As NaNoWriMo 2015 gears up for its final push, I remember last year’s project and all the things that have happened since. To say that NaNo 2014 was unprecedented is a definite understatement.
Like many writers around the world, I look forward to participating in NaNo every November. (Don’t know what NaNoWriMo is? Learn more here.) In the past I’ve banged out full-length epic fantasies and short stories featuring everything from zombies to homicidal horses in the 30 day time frame. I didn’t do anything like that for NaNo 2014.
I wrote a series.
Okay, so I didn’t finish the entire series by November 30. But I did finish book one, Changing Teams, in 19 days. In the remaining eleven I outlined the next three books and wrote a tie-in short story. Yeah, this series was happening in a big way.
I plunged ahead into book two, but when I was halfway in I decided it should be book three. Then I switched the protagonists for books two and four and added some backstory to book three, which meant that I needed to make some changes to book one. In essence, I was writing the entire series at once.
This was uncharted territory for me. I’ve written three series in the past—one epic fantasy, two urban fantasies—and I’ve always followed the same formula:
- Write book one (meaning the whole process including beta reading, editing, etc.)
- Check out the market, determine which agents and publishers are buying works similar to mine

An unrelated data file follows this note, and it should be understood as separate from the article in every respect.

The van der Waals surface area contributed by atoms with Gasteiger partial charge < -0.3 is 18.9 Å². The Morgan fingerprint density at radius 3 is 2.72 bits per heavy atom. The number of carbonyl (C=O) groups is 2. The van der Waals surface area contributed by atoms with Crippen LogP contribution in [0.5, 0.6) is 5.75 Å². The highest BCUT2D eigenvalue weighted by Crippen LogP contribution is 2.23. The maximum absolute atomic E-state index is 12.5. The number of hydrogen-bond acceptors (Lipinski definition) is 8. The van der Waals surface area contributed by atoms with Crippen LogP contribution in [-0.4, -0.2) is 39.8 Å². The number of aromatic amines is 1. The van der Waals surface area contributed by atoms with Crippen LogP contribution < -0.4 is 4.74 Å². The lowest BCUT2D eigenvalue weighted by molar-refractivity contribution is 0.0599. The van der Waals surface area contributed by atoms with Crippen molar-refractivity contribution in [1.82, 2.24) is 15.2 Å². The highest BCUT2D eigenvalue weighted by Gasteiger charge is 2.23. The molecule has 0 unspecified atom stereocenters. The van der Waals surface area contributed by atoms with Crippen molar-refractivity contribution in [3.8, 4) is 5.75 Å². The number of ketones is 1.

- Write query letters, synopses, and submit away
- Commence nail biting
- If book one is picked up, consider series potential
This time around, instead of waiting for an agent or publisher to express interest in book one, I had the entire series in my back pocket. When I queried Limitless Publishing–who ultimately signed the series–they asked if there were sequels to Changing Teams. My response? “Yes, and they’re all ready to go.”
Is writing an entire series simultaneously hard? You bet it is. But it’s also a relatively simple trick from which I’m already reaping awards. And none of this would have come about without my participation in NaNoWriMo. My take-aways from this are as follows:
- NaNoWriMo forces you to think–and write–outside the box
- If an idea grabs you, go with it, at least for a little while
- Don’t be afraid to do things differently.
As for this year’s NaNo, i’m on track to finish the sequel to a previously unpublished urban fantasy. does this mean I’ll finish another series before I query it? Maybe.
What are your NaNoWriMo success stories? Share in the comments!
Changing Teams – available now http://amzn.to/1MAlCuE